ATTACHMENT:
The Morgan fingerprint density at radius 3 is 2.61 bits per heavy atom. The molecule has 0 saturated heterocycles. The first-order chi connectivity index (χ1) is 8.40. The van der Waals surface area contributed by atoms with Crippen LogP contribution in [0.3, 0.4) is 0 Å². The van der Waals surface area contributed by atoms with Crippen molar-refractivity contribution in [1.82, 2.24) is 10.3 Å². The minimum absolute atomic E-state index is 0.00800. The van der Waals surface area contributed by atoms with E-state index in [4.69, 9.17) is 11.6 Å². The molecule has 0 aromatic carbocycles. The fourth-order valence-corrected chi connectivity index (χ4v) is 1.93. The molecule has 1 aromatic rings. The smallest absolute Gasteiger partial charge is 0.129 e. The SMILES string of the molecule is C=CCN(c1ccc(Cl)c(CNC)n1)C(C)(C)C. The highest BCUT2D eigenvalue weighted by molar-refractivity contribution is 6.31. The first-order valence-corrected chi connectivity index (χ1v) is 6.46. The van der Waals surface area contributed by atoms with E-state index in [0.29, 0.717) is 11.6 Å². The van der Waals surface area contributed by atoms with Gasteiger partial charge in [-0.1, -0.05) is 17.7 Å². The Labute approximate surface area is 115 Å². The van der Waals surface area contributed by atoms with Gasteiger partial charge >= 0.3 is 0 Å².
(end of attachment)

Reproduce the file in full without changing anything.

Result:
The Morgan fingerprint density at radius 3 is 2.61 bits per heavy atom. The molecule has 0 saturated heterocycles. The first-order chi connectivity index (χ1) is 8.40. The van der Waals surface area contributed by atoms with Crippen LogP contribution in [0.3, 0.4) is 0 Å². The van der Waals surface area contributed by atoms with Crippen molar-refractivity contribution in [1.82, 2.24) is 10.3 Å². The minimum absolute atomic E-state index is 0.00800. The van der Waals surface area contributed by atoms with E-state index in [4.69, 9.17) is 11.6 Å². The molecule has 0 aromatic carbocycles. The fourth-order valence-corrected chi connectivity index (χ4v) is 1.93. The molecule has 1 aromatic rings. The smallest absolute Gasteiger partial charge is 0.129 e. The SMILES string of the molecule is C=CCN(c1ccc(Cl)c(CNC)n1)C(C)(C)C. The highest BCUT2D eigenvalue weighted by molar-refractivity contribution is 6.31. The first-order valence-corrected chi connectivity index (χ1v) is 6.46. The van der Waals surface area contributed by atoms with E-state index in [0.29, 0.717) is 11.6 Å². The van der Waals surface area contributed by atoms with Gasteiger partial charge in [-0.1, -0.05) is 17.7 Å². The Labute approximate surface area is 115 Å². The van der Waals surface area contributed by atoms with Gasteiger partial charge >= 0.3 is 0 Å².